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1982 Nebraska - Penn State: Memory is about remembering and forgetting

There is certainly beauty found in the disarray

NCAA Football: Wisconsin at Penn State Matthew O’Haren-USA TODAY Sports

To describe College Football, one would rarely refer to it as perfect. Entertaining? Yes. Exciting? Absolutely. Beautiful? Well, I suppose beauty truly is in the eye of the beholder.

It has moments and plays that seem to encroach on perfection, but those are usually offset by missed assignments, terrible kicks, and boneheaded drops that 18-22 year old kids are wont to make. Even so, as time marches on and the games that get etched into our minds become legend, we cannot help but think of those ‘great’ teams and ‘great’ plays. As I watched our first OTE Films Replay last night - 1982 Nebraska - Penn State - the reality of just how imperfect football really is stuck out to me.

There were three missed FGs for Penn State while up 14-0 in the first half that could have - would have - changed the tide. There was a moment where there were three turnovers in three plays between Penn State and Nebraska. Overall, four fumbles lost - on six fumbles, two INTs, lots of missed FGs, and countless missed opportunities on bad snaps and bad decisions. And yet, watching this game made you think that you were watching something historic. In fact, Penn State would end up getting its first National Championship - despite getting absolutely shelled by Alabama the next week.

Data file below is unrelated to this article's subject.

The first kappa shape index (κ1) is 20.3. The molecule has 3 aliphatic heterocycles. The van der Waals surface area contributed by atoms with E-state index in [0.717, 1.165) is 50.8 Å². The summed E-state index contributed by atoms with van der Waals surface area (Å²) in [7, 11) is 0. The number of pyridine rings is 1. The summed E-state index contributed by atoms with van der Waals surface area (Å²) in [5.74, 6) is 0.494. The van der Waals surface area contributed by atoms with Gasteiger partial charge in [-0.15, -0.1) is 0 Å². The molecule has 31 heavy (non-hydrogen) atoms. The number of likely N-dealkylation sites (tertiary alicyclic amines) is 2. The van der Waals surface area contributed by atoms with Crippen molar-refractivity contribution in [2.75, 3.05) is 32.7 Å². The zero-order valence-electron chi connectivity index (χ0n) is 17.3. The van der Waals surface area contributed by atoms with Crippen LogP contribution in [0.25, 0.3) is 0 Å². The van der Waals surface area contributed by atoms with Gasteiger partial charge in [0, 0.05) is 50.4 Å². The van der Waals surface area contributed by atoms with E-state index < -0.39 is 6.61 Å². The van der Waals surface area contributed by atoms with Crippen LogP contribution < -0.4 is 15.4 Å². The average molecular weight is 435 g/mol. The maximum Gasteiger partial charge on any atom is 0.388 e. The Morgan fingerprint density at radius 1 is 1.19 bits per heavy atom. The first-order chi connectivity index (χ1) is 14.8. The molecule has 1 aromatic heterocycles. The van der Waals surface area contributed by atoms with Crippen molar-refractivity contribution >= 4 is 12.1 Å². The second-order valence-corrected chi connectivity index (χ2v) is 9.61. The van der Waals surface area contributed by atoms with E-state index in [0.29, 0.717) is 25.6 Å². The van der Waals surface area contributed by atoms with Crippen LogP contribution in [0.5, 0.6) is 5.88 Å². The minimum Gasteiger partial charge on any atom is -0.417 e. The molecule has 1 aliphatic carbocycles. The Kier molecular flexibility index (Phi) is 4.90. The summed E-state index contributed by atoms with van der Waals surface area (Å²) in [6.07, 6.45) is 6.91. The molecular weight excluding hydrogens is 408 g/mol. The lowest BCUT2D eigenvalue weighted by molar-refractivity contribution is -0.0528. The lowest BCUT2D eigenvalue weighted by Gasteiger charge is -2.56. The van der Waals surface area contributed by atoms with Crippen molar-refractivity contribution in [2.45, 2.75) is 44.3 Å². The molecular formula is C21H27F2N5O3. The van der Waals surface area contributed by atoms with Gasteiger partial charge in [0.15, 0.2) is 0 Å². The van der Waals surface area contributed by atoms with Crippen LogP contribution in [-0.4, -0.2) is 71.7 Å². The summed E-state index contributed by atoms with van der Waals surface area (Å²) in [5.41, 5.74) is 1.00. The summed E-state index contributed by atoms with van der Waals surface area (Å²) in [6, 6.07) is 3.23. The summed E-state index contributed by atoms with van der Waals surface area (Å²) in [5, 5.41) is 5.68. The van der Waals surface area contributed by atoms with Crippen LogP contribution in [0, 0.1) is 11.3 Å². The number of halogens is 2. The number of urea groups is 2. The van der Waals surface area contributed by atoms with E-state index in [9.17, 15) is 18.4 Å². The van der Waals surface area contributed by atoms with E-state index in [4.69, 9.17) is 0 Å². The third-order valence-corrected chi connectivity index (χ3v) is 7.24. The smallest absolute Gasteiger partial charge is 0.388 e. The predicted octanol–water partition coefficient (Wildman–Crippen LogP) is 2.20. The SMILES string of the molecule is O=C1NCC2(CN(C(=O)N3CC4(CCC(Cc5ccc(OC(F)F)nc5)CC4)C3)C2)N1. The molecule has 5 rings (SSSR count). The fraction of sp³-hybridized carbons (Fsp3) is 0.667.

The incredible takeaway - outside of the glorious jerseys, bright red pants on the Husker sideline, beautiful hair on Joe Paterno, and wonderful programming notes on CBS - is that this game was actually a fairly poorly played game, especially by the incredible standards we have in 2020. I mentioned in the gamethread that almost any modern RB would look ridiculously unstoppable in 1982, and still I can’t help but yelp a little bit when I see Mike Rozier, Curt Warner, or Jon Williams run the ball. I was impressed at the moxie from Turner Gill and Todd Blackledge. Mike McCloskey was an animal. Irving Fryar was as smooth as anyone on the field. Dave Rimington was every bit the animal we remember. This game had star power, and even in spite - perhaps especially in spite - of the very often awful football, this game was beautiful.

As my colleague, Dead Read, said it best, “memory is about remembering and forgetting.” Most Nebraska fans will always remember this game as the game McCloskey was out-of-bounds and forget all of the missed opportunities, terrible defensive miscues, and back-breaking turnovers. Penn State fans will remember it as a legendary comeback to secure Joe Paterno his first National Championship in spite of awful special teams, fortunate calls, and incredibly bad turnovers.

But hey, that is exactly what makes this - College Football in general - great. The fun is not in the reckless pursuit of perceived perfection. It’s not some linear adjudication of which team is ‘best’ across eras. No, the fun is in being able to argue about an ambiguous call that very much decided Penn State’s ability to win a National Championship, and also the reality that both teams played as great and as awful as they possibly could and nobody can really argue otherwise. It was a great game, and even if my team didn’t come out on the right end of this one, I can appreciate that we can talk about nearly four decades later. This had meaning, and that’s why we show up on Fall Saturdays even today (well, not today today. please keep participating in social distancing).

So, if you followed along and watched the game with us last night, I am glad you had a chance to relive the joy and agony this game gave to each of its fanbases. If you didn’t, I promise there will be more games to watch that have more joy and more agony. After all, this is what makes College Football fun. It sure isn’t perfect, but who cares? A little disarray never hurt anyone.